Employment law must fall into line with the rest of UK
EMPLOYMENT law is a devolved responsibility for the Northern Ireland Executive. Differences with Great Britain have been emerging and a strong case is being made, particularly by employers, to reduce them.
Monitoring the evolution of labour law here is a particular responsibility for Kirsty McManus, assistant director of the CBI (NI), who sees it as a critical issue in reducing the competitiveness gap in comparison with the rest of the UK. "It is one of the top four issues identified by the Economic Advisory Group," she said.
The most significant differences, if the law is more onerous in Northern Ireland than in Great Britain, may have an adverse impact on the attractiveness of Northern Ireland as a location for new investment. In addition, the CBI (NI) is also advocating some selected developments where Northern Ireland might get 'ahead of the game'.
Top of the priority list, to facilitate speedier resolution for employment disagreements, is a referral system where all such disputes would be considered by the specialist staff in the Labour Relations Agency (LRA). This procedure would ensure that conciliated agreements are encouraged and could save the time and expense of an industrial tribunal.
In support of more informal solutions, the CBI (NI) supports the suggestion of the LRA that Northern Ireland should set up, through the LRA, a procedure allowing disputes to be assessed by an independent professional.
Central to the pleas for improvements are proposals for the better working of the system of industrial tribunals. The tribunal system is seen as currently tilted against employers. The proposals endorse the greater emphasis on neutral assessments followed by scope to tribunals to charge fees from applicants (possibly refundable if the claim is upheld). Tribunal panels would also be given authority to take quick action on a claim that is assessed as vexatious. The panels would also be asked to use a more inquisitorial approach in a hearing.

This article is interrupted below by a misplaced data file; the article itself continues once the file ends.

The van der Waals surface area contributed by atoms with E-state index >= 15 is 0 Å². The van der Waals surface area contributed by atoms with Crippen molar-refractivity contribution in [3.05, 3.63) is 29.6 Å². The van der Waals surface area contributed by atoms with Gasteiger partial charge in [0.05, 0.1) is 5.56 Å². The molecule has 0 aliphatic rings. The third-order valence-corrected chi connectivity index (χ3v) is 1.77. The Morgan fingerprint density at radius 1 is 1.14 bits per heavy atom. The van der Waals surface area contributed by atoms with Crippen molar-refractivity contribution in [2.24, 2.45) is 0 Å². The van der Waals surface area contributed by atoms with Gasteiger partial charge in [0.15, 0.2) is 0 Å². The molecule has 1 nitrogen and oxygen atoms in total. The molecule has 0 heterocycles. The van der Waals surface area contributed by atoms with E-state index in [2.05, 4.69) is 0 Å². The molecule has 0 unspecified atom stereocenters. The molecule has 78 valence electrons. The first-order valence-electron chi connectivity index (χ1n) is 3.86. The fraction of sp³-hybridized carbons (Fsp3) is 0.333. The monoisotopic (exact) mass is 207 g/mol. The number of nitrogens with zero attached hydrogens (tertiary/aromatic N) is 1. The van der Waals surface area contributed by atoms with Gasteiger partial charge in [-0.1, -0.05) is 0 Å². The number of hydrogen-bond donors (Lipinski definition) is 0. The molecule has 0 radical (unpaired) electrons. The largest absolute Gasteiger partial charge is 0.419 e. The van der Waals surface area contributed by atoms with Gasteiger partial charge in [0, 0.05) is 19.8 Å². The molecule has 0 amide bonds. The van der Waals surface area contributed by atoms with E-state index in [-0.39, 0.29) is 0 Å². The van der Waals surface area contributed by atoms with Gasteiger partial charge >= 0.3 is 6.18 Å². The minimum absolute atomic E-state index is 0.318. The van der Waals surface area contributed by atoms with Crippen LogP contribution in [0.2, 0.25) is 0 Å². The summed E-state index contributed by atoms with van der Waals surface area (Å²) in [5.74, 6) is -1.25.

Some recent developments in Great Britain are commended by the CBI (NI) for local adoption.
Northern Ireland should follow Great Britain in the introduction of a system of 'offers to settle' as an incentive to encourage the making and acceptance of earlier reasonable offers to settle a dispute at a tribunal.
To be eligible to make a claim for unfair dismissal, in Great Britain, an employee must have had at least two years of qualifying service. This was formerly a one year requirement. Northern Ireland employers have a strong preference that here should make the same change.
Also, in Great Britain any compensation for unfair dismissal is to be capped at maximum one year's pay. This change has not yet been promised here.
Northern Ireland has longer compulsory consultation periods when firms need to make employees redundant. This may make changes slow to implement.
Two further issues are on the CBI (NI) discussion agenda. Under the TUPE (Transfer of Undertakings (Protection of Employment) Regulations) provisions when workers are transferred to a new employer, the CBI (NI) favours the change made in Great Britain that working conditions should have fair and reasonable pay and conditions instead of unchanged pay and conditions.
This large agenda is now an important issue for the rebalancing of the local economy.